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The Decarboxylation of DOPA in the Parkinsonian Brain: In vivo Studies on an Animal Model

  • F. Hefti
  • E. Melamed
  • R. J. Wurtman
Part of the Journal of Neural Transmission book series (NEURAL SUPPL, volume 16)

Summary

The site of decarboxylation of exogenously administered L-DOPA was studied in corpora striata of rats with near-total unilateral nigrostriatal lesions. After DOPA administration, the absolute increases in dopamine (DA) levels were lower in lesioned than in unlesioned striata, suggesting that, in the intact striatum, a major part of exogenous DOPA is decarboxylated in DA neurons. DOPA can also be decarboxylated outside DA neurons, however, as shown by our finding that relatively higher DOPA decarboxylase than tyrosine hydroxylase activity or DA concentration remains in striata after the nigrostriatal lesions. Also, the percentage increases in DA formation after DOPA administration were much higher in lesioned than in control striata. Rats with both raphé and nigrostriatal lesions failed to exhibit further reductions in striatal DOPA decarboxylase activity or diminished biochemical or behavioral (turning behavior) reactions to DOPA. Inhibition of the DOPA decarboxylase contained in brain capillary endothelial cells did not abolish DA formation in lesioned striata or circling behavior after DOPA administration. These findings all suggest an additional cell type in the striatum as the site of DOPA’s decarboxylation in the absence of DA neurons.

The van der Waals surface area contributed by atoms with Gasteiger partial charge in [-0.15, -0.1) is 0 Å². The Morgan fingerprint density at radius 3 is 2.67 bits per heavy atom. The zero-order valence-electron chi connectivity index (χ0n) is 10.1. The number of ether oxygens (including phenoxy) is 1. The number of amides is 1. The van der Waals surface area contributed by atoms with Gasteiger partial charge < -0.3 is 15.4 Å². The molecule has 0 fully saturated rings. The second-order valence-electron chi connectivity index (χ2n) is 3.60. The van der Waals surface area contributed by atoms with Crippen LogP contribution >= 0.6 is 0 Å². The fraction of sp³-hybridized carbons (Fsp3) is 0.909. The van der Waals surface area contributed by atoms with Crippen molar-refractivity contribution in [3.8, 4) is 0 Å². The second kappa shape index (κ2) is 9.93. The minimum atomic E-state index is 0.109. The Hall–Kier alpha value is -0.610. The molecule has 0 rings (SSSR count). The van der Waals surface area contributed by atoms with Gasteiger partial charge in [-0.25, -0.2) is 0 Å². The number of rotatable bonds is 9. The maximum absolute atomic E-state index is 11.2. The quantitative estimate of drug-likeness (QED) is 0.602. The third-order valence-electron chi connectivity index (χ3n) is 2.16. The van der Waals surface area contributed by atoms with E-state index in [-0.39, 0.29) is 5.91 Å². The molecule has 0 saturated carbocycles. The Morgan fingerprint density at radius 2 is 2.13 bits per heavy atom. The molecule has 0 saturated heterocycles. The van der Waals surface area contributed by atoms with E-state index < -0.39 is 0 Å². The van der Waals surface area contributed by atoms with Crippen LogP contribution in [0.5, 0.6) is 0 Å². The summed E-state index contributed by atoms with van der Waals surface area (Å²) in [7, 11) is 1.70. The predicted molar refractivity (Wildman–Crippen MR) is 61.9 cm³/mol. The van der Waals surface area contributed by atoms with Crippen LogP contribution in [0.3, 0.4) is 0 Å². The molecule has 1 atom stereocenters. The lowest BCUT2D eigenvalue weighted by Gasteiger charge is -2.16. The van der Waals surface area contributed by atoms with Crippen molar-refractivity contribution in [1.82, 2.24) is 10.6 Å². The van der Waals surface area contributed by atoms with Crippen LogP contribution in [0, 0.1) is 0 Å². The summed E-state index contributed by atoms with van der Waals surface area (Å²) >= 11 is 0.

Keywords

Tyrosine Hydroxylase Kainic Acid Medial Forebrain Bundle Lesion Side Brain Capillary Endothelial Cell 
These keywords were added by machine and not by the authors. This process is experimental and the keywords may be updated as the learning algorithm improves.

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Copyright information

© Springer-Verlag 1980

Authors and Affiliations

  • F. Hefti
    • 1
  • E. Melamed
    • 1
  • R. J. Wurtman
    • 1
    • 2
  1. 1.Laboratory of Neuroendocrine Regulation, Department of Nutrition and Food ScienceMassachusetts Institute TechnologyCambridgeUSA
  2. 2.Laboratory of Neuroendocrine RegulationMassachusetts Institute of TechnologyCambridgeUSA

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